OPINION: Why We Lost the War on Drugs

By Miranda Cavada

Owlfeed Journalist

You may have heard about the never-ending battle this country has fought against illicit drugs in an effort to keep those “cold-blooded criminals” that sell and use them behind bars. There’s a lot the public doesn’t know about what turned out to be one of the most embarrassing mistakes we’ve made since the advent of reefer madness: the War on Drugs.

waronus
Photo Credit: solidarity-us.org

So what has this infamous war accomplished so far? For one, it’s made drugs less safe to use by removing safety practices such as clean needles. It’s made criminals more violent and increased the number of cartels. It’s treatment has perpetuated untreated mental health problems.

Beginning in the 1970s, the War on Drugs was a government initiative that sought to prohibit illegal drug use. However, prior to this taking place, America had already indulged in previous prohibitions. The alcohol we glorify to this day was once prohibited by the 18th amendment until the 21st overturned it.

Harry Anslinger drafted the Marijuana Tax Act of 1937, which didn’t criminalize or prohibit weed until President Nixon came along, signing the Controlled Substances Act. Through this, the War on Drugs was officially declared.

Nixon left a precedent for educating the public, especially vulnerable children, about the dangers of drug abuse. While he had seemingly good intentions, the way he and future presidents went about it was deemed racist and ultimately ineffective.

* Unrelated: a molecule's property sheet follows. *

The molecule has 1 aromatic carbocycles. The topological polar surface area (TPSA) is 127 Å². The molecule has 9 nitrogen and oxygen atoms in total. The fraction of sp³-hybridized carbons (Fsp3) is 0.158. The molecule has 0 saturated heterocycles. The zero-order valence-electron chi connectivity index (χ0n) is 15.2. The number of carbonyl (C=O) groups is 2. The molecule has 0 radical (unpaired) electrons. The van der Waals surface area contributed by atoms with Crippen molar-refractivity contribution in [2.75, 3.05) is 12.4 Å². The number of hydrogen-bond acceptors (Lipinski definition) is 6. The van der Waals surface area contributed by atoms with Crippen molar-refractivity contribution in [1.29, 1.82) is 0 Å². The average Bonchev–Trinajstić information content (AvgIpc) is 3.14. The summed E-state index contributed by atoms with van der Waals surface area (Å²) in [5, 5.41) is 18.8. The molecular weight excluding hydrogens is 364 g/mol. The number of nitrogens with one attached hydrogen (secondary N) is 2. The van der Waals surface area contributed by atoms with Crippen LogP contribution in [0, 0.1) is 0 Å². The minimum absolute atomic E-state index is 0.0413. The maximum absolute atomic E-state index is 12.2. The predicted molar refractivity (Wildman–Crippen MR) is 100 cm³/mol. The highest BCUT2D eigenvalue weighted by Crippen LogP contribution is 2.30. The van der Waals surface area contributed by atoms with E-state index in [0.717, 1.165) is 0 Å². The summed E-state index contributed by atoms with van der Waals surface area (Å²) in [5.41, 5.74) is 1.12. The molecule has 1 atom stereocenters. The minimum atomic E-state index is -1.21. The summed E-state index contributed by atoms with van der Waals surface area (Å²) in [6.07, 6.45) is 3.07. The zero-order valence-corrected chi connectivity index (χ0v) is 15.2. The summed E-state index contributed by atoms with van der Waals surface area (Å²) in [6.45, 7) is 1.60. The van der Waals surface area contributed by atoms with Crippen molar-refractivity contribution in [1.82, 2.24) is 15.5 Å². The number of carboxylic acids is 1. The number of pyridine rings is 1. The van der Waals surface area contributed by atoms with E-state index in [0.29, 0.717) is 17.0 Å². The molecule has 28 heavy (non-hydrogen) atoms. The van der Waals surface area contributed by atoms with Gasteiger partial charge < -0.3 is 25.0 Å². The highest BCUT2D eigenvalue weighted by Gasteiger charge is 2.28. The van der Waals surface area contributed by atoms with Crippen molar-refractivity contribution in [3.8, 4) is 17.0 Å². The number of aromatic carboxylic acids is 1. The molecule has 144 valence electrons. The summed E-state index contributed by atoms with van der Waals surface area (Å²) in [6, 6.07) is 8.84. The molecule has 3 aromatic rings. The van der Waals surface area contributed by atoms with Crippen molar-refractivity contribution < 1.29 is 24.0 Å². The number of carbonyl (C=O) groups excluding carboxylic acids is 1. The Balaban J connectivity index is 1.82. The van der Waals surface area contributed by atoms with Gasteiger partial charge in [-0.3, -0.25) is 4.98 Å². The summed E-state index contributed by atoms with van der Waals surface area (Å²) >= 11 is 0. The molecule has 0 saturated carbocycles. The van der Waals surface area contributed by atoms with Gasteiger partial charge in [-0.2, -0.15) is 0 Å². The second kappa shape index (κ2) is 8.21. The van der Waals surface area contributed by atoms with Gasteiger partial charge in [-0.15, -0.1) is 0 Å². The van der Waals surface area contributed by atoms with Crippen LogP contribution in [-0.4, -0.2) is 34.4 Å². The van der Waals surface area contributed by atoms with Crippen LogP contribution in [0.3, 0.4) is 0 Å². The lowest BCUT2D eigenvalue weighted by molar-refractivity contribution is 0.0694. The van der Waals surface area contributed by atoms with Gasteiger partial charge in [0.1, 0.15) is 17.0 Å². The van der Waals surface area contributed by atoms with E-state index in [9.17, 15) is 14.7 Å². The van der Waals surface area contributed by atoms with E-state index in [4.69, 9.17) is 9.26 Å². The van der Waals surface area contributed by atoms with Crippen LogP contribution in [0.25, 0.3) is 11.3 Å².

The campaign targeted mostly African-Americans and incarcerated them disproportionally. Due to the use of crack cocaine in the 70s, “..people of color were targeted and arrested on suspicion of drug use at higher rates than whites,” even though whites partook in powder cocaine in similar frequencies, said an article from history.com.

Commondreams.org said the government’s efforts to eradicate crop yields for opium and coca were counterproductive, as “poppy production is up by 130% while coca production is up 34%.”

Prohibition has refused the taxation of safer drugs such as marijuana since it has been approved by voters numerous times for not only recreational use, but medicinal use in some states. This, in turn, leads to hazardous consumerism by allowing cartels to sell to minors in an unregulated and illegal fashion.

Addiction, nonetheless, is more of a health problem than a security problem. There are other ways to tackle the epidemic that’s taking numerous young lives besides outlawing it all together and labeling those who need help as criminals. Instead of sending them to prison, what must be done is something entirely different.

Drug abuse is inevitable for those who lack the support they need to stump their addiction; no matter how much our schools drill it into our heads that we shouldn’t partake, there will always be temptation.

The way to go about solving this issue isn’t misinforming the public with propaganda nor denying safe practices for those who choose to partake regardless. Rehabilitation will be there to help through the toughest of times. If you’re struggling with drug abuse, don’t lose hope.

Drug Abuse Hotline: 1-877-923-8624